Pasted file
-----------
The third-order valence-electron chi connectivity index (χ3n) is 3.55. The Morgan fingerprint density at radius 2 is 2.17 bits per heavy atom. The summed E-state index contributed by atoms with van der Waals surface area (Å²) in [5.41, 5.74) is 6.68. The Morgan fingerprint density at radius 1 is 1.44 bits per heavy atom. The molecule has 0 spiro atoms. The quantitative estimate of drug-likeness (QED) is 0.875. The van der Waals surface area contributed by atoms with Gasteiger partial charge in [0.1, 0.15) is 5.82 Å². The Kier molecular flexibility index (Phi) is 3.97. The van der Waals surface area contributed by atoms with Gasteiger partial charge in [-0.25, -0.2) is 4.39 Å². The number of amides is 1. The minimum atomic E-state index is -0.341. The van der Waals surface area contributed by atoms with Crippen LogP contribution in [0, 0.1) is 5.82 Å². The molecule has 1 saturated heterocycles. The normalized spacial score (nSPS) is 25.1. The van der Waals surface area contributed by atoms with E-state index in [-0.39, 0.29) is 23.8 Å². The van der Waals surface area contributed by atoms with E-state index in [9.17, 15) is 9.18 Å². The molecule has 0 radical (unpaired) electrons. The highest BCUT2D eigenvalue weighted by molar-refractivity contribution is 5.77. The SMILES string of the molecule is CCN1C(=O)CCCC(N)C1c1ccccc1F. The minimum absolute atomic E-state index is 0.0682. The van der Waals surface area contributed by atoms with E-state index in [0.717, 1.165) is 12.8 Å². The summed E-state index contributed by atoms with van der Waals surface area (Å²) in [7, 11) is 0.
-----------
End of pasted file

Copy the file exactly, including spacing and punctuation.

The third-order valence-electron chi connectivity index (χ3n) is 3.55. The Morgan fingerprint density at radius 2 is 2.17 bits per heavy atom. The summed E-state index contributed by atoms with van der Waals surface area (Å²) in [5.41, 5.74) is 6.68. The Morgan fingerprint density at radius 1 is 1.44 bits per heavy atom. The molecule has 0 spiro atoms. The quantitative estimate of drug-likeness (QED) is 0.875. The van der Waals surface area contributed by atoms with Gasteiger partial charge in [0.1, 0.15) is 5.82 Å². The Kier molecular flexibility index (Phi) is 3.97. The van der Waals surface area contributed by atoms with Gasteiger partial charge in [-0.25, -0.2) is 4.39 Å². The number of amides is 1. The minimum atomic E-state index is -0.341. The van der Waals surface area contributed by atoms with Crippen LogP contribution in [0, 0.1) is 5.82 Å². The molecule has 1 saturated heterocycles. The normalized spacial score (nSPS) is 25.1. The van der Waals surface area contributed by atoms with E-state index in [-0.39, 0.29) is 23.8 Å². The van der Waals surface area contributed by atoms with E-state index in [9.17, 15) is 9.18 Å². The molecule has 0 radical (unpaired) electrons. The highest BCUT2D eigenvalue weighted by molar-refractivity contribution is 5.77. The SMILES string of the molecule is CCN1C(=O)CCCC(N)C1c1ccccc1F. The minimum absolute atomic E-state index is 0.0682. The van der Waals surface area contributed by atoms with E-state index in [0.717, 1.165) is 12.8 Å². The summed E-state index contributed by atoms with van der Waals surface area (Å²) in [7, 11) is 0.